The impact of war on Ukraine's health system
A new WHO survey demonstrates the devastating impact of the humanitarian emergency on the health and wellbeing of millions of people in Ukraine, and the severe challenges facing the local health system.
Preliminary results from an ongoing nationwide health needs assessment, conducted in partnership with Premise, indicate that of the 1000 households that have responded so far, 1 in 3 (30%) that have at least 1 person with a chronic disease reported challenges in accessing care for those conditions. The survey also shows that 2 out of 5 households (39%) have at least 1 member with a chronic illness, such as cardiovascular disease, diabetes or cancer.
Less than a third (30%) of respondents sought out healthcare services recently; of those, 39% cited the security situation as the main reason, while 27% reported that no healthcare services were available at all in their area.
Most households (70%) surveyed are sheltering in their own homes at this time, while 11% are staying with friends and family members in relatively safer areas, 8% are on the move within Ukraine and 3% are in a shelter or camp for internally displaced people.
“Two months into the war, our findings show the urgent need for continued health system support in Ukraine,” said Dr Jarno Habicht, WHO Representative and Head of the WHO Country Office in Ukraine.
“Through our long-standing engagement with the Ministry of Health, national health institutions and our many partners and donors, WHO has been able to reach nearly 7.5 million people over the past eight weeks with life-saving supplies, equipment and medicines. But we are still unable to reach some of the hardest-hit areas in the east where the health system has all but collapsed. We have received reports, for instance, that nearly all health facilities and hospitals in Luhansk oblast are either damaged or destroyed, and the situation is critical in several others. It is vital that we gain access so we can assess health needs and move vital supplies into affected areas, including Mariupol. Civilians have a right to health, even in times of war.”
Ukraine’s health system is facing multiple challenges, with the situation growing direr by the day. The risk of infectious diseases — and increasingly, waterborne diseases — is significant, and routine immunisation, including COVID-19 vaccination, is greatly diminished because of the war.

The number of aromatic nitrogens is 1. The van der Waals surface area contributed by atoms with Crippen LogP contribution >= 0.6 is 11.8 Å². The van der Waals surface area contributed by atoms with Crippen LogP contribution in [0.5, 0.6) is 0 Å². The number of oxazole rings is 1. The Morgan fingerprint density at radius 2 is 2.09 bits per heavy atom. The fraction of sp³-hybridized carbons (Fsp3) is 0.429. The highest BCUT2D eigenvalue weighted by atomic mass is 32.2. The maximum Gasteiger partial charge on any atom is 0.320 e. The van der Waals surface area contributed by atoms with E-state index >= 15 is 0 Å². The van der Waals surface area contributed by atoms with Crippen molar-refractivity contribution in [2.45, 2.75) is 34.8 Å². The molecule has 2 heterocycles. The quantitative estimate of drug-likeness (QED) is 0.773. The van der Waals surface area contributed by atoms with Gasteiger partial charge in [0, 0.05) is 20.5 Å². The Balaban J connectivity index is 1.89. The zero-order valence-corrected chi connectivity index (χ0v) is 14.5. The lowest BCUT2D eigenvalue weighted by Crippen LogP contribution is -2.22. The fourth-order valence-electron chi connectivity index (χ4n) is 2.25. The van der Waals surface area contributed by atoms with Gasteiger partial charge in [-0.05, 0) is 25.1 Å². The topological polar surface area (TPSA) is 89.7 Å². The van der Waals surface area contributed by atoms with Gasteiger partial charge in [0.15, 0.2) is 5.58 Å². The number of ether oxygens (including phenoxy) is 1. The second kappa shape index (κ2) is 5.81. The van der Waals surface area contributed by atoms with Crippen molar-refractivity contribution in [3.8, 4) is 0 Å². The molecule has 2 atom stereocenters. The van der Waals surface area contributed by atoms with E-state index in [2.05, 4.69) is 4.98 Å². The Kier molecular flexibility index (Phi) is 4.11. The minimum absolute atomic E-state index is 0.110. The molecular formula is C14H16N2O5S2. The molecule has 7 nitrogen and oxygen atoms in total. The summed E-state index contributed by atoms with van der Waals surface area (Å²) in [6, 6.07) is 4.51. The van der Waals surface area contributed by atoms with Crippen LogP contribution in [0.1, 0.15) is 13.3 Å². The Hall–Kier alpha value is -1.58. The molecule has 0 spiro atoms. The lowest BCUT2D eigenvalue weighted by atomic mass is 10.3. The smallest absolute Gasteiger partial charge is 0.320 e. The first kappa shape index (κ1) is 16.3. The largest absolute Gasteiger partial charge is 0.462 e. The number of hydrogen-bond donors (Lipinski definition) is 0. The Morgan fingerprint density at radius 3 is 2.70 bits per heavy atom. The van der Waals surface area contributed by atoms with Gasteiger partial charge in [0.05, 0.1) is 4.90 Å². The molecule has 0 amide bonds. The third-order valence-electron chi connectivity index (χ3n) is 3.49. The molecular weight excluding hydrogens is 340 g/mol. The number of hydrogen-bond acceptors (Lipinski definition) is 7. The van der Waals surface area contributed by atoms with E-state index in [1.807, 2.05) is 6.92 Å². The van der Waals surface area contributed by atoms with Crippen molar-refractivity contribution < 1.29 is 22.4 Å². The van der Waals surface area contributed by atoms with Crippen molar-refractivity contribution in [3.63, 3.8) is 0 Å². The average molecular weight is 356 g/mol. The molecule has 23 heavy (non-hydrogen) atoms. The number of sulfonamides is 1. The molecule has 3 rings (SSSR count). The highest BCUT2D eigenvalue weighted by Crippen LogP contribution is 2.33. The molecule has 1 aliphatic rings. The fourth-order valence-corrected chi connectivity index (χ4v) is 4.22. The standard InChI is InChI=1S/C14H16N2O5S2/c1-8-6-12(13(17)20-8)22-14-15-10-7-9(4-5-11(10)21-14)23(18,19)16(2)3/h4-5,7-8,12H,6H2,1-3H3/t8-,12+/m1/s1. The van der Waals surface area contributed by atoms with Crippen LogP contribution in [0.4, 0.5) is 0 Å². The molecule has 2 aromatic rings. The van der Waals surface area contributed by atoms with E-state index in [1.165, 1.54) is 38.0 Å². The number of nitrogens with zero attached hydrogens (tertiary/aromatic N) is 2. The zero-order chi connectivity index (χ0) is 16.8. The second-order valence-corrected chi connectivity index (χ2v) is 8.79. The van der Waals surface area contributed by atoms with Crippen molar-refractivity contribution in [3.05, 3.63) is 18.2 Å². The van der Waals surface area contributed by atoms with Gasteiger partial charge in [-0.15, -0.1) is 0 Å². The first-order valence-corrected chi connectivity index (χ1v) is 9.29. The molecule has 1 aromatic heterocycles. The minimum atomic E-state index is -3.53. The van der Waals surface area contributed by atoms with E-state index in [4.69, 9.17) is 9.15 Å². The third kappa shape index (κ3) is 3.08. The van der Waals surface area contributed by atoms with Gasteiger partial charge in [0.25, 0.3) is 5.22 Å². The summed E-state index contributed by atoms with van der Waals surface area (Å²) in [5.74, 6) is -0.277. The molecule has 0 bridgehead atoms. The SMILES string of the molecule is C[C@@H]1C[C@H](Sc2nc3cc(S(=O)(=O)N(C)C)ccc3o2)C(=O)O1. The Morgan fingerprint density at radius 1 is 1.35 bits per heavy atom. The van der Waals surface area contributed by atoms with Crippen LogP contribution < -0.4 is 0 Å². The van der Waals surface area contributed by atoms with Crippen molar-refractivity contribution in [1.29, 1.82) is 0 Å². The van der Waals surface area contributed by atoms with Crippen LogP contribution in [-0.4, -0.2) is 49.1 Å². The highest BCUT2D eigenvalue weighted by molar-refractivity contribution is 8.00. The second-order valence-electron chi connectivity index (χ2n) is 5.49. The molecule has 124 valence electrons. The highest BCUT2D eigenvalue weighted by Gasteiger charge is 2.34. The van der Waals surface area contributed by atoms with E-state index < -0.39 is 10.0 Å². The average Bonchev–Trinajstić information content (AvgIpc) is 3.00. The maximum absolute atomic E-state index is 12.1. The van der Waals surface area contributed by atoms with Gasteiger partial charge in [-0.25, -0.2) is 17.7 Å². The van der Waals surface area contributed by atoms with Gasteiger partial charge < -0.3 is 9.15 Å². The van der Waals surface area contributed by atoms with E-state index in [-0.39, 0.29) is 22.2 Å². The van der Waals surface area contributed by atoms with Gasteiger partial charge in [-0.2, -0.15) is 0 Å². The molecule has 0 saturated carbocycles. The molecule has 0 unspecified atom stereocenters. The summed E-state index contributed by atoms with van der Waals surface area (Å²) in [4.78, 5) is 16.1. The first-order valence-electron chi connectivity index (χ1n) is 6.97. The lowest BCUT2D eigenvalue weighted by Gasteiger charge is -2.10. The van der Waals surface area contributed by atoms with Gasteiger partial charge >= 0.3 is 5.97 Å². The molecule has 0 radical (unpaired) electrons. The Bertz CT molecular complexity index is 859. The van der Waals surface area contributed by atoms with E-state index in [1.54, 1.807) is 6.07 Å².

Access to reproductive, maternal and antenatal care, as well as mental health care, is severely impacted due to security concerns, restricted mobility, broken supply chains and mass displacement. And health care continues to come under attack, with more than 160 verified incidents since 24 February.
“As the health agency of the United Nations, WHO is in a unique position to engage in dialogue with all parties to press for, and secure, safe passage for critical health and medical supplies nationwide,” explained Dr Hans Henri P Kluge, WHO Regional Director for Europe. “Through our regional office and country offices, we are constantly in touch with Health Minister Viktor Liashko and Ukrainian health authorities, collectively strategising to ensure as best we can that healthcare providers and facilities can continue to function.”
Working closely with partners on the ground and through the generosity of a range of donors and funders, WHO has managed to deliver specialised medical and emergency supplies, deploy medical teams in hard-to-reach areas and help minimise disruptions to critical services, including treatments for HIV, tuberculosis and diabetes, routine immunisations and mental health support.
According to the United Nations, more than 12 million people have been forcibly displaced by the Russian invasion: 7.1 million people are displaced within Ukraine and more than 5 million refugees are outside Ukraine. Another 2.9 million are considering leaving their homes due to the war.
“Addressing the health impacts of the war in Ukraine and surrounding countries remains my highest priority,” Dr Kluge said.
“During my recent visit to Ukraine on World Health Day, I was deeply impressed by the resilience of the health workers I met, who are going over and above the call of duty to treat patients and serve their communities, despite the difficult circumstances. I complimented as well the Ministry of Health for their efforts.”
Dr Kluge added, “WHO/Europe is committed to supporting Ukraine now and in the future. As we respond to the immediate humanitarian needs, we must also plan for reconstruction and rehabilitation in parallel. The challenges are formidable, but WHO will work with national authorities and partners every step of the way, striving to achieve health and well-being for all.”
The inability to stand on one leg for 10 seconds in mid to later life is linked to an increased...
Their detailed report provides a blueprint for governments, academics, health professionals and...
A postpartum depression drug that currently must be administered as a 60-hour intravenous...